Since starting this series, I’ve endeavoured to read more widely, to hop out of my crime fiction comfort zone and dip my toes into short stories, memoirs and other unfamiliar genres. I’m willing to give almost any book a punt, but if there are typos, shallow characters or plots that make watching paint dry seem like a more promising proposition, I’m very rarely prepared to give that author a second chance. (I gave one to Jo Nesbo, in the hopes that Blood on Snow was a blip, but sadly Midnight Sun was no better.) I’ve been ever so tempted to abandon a couple of books partway through, but there’s always a niggling voice in the back of my head telling me to just plough on and see if it improves: in for a penny, in for a pound, as the saying goes – or in for a page, in for the whole printed work, as the case may be.
And Then There Were None – Agatha Christie
After reading just two of Christie’s mysteries, I’ve been seduced by the Queen of Crime. And Then There Were None is, quite simply, in a league of its own when it comes to whodunnits. Lured to an island off the Devon coast by a mysterious U.N. Owen, ten strangers, seemingly with nothing in common, quickly come to realise that they have not been brought together by accident. Someone knows their deepest, darkest secrets, and is going to make them pay the ultimate price for their sins. Trapped on the island by an oncoming storm, one by one they meet their maker, in ways which appear to echo the deaths in the nursery rhyme hung in their rooms. Christie’s masterpiece is brilliantly executed and mindboggling to the very end – were it not for the postscript, I wouldn’t have had a clue who was behind it all.
Paris for One and Other Stories – Jojo Moyes
Usually, I’ll have my nose in a thriller, but every so often, I need something light-hearted, a dose of escapism from the dreary weather and train delays. Moyes’ collection of short stories was just the ticket (no pun intended): eleven uplifting tales of love in all its guises, with plausible characters to boot. In Paris for One, the title story, Nell books a spontaneous romantic getaway in the City of Light. Stood up by her unapologetic boyfriend, she seizes the opportunity to prove to her friends – and herself – that she does have an adventurous streak. I also particularly enjoyed Margot, Crocodile Shoes and The Christmas List.
The Girl with the Dragon Tattoo – Stieg Larsson
While I’ve enjoyed watching Nordic Noir for quite some time, I’ve only got into reading it fairly recently. The Girl with the Dragon Tattoo was everything it was cracked up to be, and a wee bit more besides: misfits, mysteries and missing pieces aplenty combined to create a page-turner of a thriller. Hedeby Island, 1966. Harriet Vanger vanishes without a trace, in the midst of a family gathering. Decades later, ageing industrialist Henrik Vanger remains haunted by the loss of his great-niece. Suspecting that someone in the family had a hand in her disappearance, he asks disgraced journalist Mikael Blomkvist to delve into his family’s past and uncover the truth, in exchange for information on Blomkvist’s arch-rival, Hans-Erik Wennerström. Together with Lisbeth Salander, security specialist and hacker extraordinaire, Blomkvist resolves to get to the bottom of Harriet’s disappearance, at any cost.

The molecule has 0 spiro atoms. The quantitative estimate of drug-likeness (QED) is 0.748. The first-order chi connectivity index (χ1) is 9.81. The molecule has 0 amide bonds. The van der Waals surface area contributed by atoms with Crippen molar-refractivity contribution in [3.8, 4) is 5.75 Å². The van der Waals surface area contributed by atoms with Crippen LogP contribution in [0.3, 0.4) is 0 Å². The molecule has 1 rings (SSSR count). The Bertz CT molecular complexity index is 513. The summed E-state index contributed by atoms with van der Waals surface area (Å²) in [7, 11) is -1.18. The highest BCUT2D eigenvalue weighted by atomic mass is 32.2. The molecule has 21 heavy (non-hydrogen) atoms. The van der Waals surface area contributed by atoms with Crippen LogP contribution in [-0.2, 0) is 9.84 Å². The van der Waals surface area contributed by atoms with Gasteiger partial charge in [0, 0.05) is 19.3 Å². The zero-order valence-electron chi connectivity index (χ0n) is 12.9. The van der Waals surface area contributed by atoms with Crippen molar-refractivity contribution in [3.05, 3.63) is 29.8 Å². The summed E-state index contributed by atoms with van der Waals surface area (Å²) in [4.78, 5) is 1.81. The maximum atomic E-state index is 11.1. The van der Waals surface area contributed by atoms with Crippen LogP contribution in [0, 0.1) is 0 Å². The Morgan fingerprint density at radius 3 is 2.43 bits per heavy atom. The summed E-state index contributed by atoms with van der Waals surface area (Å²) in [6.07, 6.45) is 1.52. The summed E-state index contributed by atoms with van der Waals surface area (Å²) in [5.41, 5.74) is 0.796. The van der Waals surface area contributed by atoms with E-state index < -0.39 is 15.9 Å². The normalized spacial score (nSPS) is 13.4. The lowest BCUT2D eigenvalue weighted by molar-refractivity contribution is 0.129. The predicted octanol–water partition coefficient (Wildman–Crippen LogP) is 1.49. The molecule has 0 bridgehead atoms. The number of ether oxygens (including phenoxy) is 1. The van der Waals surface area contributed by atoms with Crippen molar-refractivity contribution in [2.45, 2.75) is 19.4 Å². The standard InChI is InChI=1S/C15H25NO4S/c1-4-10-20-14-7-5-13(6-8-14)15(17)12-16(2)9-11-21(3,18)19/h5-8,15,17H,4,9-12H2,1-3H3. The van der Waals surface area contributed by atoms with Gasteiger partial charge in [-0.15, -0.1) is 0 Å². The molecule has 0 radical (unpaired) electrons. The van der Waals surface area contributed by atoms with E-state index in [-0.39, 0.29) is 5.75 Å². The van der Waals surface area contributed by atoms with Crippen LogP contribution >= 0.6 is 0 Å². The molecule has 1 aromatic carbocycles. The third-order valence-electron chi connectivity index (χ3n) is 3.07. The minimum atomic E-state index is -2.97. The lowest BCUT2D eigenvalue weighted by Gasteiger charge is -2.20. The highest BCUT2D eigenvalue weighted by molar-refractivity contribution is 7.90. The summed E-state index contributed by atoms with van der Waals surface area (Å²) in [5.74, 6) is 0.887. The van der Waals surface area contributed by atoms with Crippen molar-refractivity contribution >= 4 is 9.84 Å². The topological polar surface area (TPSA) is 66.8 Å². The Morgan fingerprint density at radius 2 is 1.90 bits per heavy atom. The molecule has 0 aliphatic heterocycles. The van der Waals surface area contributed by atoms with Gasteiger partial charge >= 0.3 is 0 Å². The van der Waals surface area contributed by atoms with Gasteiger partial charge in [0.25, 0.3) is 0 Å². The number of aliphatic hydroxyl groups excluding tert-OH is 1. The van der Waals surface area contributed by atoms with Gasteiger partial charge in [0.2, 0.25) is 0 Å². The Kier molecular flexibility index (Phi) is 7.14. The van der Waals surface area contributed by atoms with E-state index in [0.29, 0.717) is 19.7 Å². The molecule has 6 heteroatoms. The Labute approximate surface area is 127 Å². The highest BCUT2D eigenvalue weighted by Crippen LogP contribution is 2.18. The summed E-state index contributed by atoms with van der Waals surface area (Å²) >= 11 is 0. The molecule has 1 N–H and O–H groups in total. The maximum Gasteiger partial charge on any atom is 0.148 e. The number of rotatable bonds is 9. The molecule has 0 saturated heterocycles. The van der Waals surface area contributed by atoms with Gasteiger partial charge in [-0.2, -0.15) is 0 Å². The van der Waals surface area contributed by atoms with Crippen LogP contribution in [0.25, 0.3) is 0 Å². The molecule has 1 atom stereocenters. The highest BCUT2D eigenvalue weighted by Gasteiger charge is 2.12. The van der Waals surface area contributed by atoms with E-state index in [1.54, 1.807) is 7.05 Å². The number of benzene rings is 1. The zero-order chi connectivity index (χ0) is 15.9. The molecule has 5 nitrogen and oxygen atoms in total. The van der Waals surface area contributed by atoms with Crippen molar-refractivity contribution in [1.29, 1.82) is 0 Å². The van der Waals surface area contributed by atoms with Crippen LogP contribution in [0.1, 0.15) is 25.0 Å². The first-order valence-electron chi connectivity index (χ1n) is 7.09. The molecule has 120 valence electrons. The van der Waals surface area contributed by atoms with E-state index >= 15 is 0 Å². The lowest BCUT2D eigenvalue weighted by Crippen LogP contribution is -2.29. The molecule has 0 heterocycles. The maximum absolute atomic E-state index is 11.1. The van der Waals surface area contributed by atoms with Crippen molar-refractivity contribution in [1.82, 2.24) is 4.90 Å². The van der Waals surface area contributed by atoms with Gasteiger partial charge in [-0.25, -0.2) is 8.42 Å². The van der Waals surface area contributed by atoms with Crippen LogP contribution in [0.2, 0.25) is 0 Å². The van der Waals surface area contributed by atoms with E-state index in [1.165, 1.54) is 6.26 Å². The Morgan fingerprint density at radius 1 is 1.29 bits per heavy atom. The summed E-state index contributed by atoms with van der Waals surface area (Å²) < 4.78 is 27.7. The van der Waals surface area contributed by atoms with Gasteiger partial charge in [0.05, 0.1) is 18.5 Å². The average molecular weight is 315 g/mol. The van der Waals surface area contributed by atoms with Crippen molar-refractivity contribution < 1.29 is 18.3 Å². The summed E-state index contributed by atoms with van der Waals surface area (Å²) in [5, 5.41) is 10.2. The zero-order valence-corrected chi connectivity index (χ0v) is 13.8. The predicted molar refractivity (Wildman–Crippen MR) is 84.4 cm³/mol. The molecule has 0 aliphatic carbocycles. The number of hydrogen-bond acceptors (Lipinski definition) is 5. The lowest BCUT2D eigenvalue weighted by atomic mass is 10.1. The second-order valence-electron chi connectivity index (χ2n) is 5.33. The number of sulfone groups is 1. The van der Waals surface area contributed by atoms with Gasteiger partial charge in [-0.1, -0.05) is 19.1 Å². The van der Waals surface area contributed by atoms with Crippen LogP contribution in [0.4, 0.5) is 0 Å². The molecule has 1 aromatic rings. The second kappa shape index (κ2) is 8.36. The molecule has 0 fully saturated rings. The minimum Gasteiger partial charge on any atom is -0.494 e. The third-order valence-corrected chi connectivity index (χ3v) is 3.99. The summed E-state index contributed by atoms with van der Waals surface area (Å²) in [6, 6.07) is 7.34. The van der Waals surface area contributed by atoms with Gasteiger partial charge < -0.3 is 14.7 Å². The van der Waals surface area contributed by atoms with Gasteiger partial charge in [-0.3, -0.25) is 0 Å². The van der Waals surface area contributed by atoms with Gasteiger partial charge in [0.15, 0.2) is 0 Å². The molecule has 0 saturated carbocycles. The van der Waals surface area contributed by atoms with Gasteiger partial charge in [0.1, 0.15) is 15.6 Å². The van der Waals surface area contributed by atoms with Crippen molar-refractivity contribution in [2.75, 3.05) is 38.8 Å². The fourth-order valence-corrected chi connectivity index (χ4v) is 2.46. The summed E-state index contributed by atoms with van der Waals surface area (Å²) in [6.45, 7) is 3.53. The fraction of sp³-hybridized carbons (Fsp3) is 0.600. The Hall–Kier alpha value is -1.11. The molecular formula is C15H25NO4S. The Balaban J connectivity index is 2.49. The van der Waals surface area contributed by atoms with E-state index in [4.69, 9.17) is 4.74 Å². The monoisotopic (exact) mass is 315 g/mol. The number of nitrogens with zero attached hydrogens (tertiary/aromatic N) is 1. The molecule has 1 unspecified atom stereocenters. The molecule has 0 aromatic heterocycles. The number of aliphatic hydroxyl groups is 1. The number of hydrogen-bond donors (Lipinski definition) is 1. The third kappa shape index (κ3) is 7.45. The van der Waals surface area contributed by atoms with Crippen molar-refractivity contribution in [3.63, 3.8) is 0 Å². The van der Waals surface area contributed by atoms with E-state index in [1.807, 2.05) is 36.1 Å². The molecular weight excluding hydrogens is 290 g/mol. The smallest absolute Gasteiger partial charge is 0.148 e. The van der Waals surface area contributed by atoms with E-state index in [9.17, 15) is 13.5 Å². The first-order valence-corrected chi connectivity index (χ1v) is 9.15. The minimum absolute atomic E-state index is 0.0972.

The German Girl – Armando Lucas Correa
I thoroughly enjoyed this book – if enjoyed is the right word to use, given the tragedies at the heart of the narrative – and wouldn’t hesitate to recommend it, assuming books set during wars are your cup of tea. Berlin is on the brink of war, and Hannah Rosenthal’s family are forced to flee Germany. The St. Louis appears to be their salvation – a gateway to a world of opportunities – but during their passage a new law is passed, rendering many passengers’ permits and visas invalid. Before their eyes, the life they had imagined became a cruel illusion. Decades later, Anna Rosen receives old negatives and a magazine from her great-aunt, and is inspired to uncover her family’s past. The German Girl beautifully captures both the uncertainty and confusion experienced by those who were labelled as outsiders simply because of their faith and the political undercurrents simmering beneath the surface.
Titles | January – March 2018
Notes From an Exhibition (Patrick Gale) / Anything to Declare? (Jon Frost) / Sparkling Cyanide (Agatha Christie) / To Catch a Rabbit (Helen Cadbury) / The Pursuit of Happyness (Chris Gardner) / And Then There Were None (Agatha Christie) / A History of Loneliness (John Boyne) / La Mémoire des Murs (Tatiana de Rosnay) / Paris for One and Other Stories (Jojo Moyes) / Cautionary Tales (Francis Dingwall) / I See You (Clare Mackintosh) / The Girl with the Dragon Tattoo (Stieg Larsson) / The Longest Ride (Nicholas Sparks) / More Bitter Than Death (Camilla Grebe and Åsa Träff) / Unbound Optimism (Milan Wielinga) / The Stolen Child (Sanjida Kay) / I Am Malala (Malala Yousafzai with Christina Lamb) / Midnight Sun (Jo Nesbo) / Dark Corners (Ruth Rendell) / Confessions from Correspondent-Land (Nick Bryant) / Repeat Prescription (Dr Michael Sparrow) / A Killing Winter (Tom Callaghan) / Cosmétique de l’Ennemi (Amélie Nothomb) / Salem Falls (Jodi Picoult) / The German Girl (Armando Lucas Correa) / Nagasaki (Éric Faye)